KHARTOUM, Sudan — Hundreds of rebels from war-ravaged Darfur clashed with Sudanese security forces on the doorstep of the capital Saturday in a dramatic widening of the 5-year-old conflict.
It was the first foray into the seat of the Sudanese government by a rebel group once confined to the western region, which is deeply scarred by the struggle between the ethnic African rebels and the Arab-dominated central government.
The country's interior minister said government forces successfully "chased" away the rebels by nightfall, about three hours after the first outbreak of violence, and killed a rebel leader and his aide. State television showed footage of the fighters in handcuffs and soldiers driving confiscated jeeps through empty streets, saluting colleagues standing at attention.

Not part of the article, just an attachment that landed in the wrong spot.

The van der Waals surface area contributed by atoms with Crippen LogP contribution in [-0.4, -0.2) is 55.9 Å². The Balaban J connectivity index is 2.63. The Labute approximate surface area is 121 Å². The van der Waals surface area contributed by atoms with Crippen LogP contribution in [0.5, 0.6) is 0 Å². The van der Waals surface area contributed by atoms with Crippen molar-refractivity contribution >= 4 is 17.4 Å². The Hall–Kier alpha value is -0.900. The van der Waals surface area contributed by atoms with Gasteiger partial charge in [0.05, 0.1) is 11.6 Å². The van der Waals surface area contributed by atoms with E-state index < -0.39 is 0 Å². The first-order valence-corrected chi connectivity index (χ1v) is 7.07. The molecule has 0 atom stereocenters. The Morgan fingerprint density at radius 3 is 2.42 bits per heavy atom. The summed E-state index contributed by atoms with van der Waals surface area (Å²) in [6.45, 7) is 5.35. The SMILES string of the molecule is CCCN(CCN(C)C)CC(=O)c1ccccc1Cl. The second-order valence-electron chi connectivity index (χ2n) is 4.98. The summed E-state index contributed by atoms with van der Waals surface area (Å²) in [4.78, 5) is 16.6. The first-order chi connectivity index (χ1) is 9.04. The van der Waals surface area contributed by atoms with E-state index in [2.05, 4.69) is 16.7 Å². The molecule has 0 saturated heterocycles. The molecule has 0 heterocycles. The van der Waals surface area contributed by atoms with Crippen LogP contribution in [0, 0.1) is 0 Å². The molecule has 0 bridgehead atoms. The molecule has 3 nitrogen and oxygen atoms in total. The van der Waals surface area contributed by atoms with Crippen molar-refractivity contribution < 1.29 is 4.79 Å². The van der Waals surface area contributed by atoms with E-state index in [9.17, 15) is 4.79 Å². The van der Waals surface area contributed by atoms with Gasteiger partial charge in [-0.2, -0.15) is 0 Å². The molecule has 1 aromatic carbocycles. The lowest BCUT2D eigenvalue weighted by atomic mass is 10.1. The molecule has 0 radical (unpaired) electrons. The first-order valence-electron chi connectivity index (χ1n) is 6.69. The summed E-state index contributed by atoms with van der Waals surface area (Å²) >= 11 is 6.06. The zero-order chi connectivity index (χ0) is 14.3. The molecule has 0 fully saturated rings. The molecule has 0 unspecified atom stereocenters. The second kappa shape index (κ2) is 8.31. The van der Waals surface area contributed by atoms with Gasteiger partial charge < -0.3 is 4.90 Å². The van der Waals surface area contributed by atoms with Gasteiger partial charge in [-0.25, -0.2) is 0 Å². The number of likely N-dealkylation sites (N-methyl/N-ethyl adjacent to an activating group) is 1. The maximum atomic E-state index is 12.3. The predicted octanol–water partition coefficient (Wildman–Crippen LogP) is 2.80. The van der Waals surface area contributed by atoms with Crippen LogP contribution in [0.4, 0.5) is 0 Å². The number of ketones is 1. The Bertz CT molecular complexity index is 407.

A rebel leader denied his fighters suffered heavy casualties and said some took up positions inside Khartoum, while others remained in its twin city, Omdurman.
"They will continue their mission," rebel spokesman Ahmed Hussain told the Associated Press. "They successfully destroyed a lot of tanks."
TV footage showed burning trucks, smoke billowing over Omdurman and at least two bodies sprawled in a dusty street and slumped in the front seat of a convertible jeep.
"I saw dead people in the streets and cars burned," said Hatem, an Omdurman resident who refused to give his last name fearing government reprisal. He said most of the victims wore turbans distinctive to rebel areas.
With just a few thousand members, the Justice and Equality Movement is outnumbered and far less equipped than Sudan's military, believed to be more than 100,000 strong, but the group still represents the most significant military threat to the Sudanese government in Darfur.
JEM once confined its activities to Darfur, where the rebels took up arms against the central government in 2003 complaining of discrimination and neglect.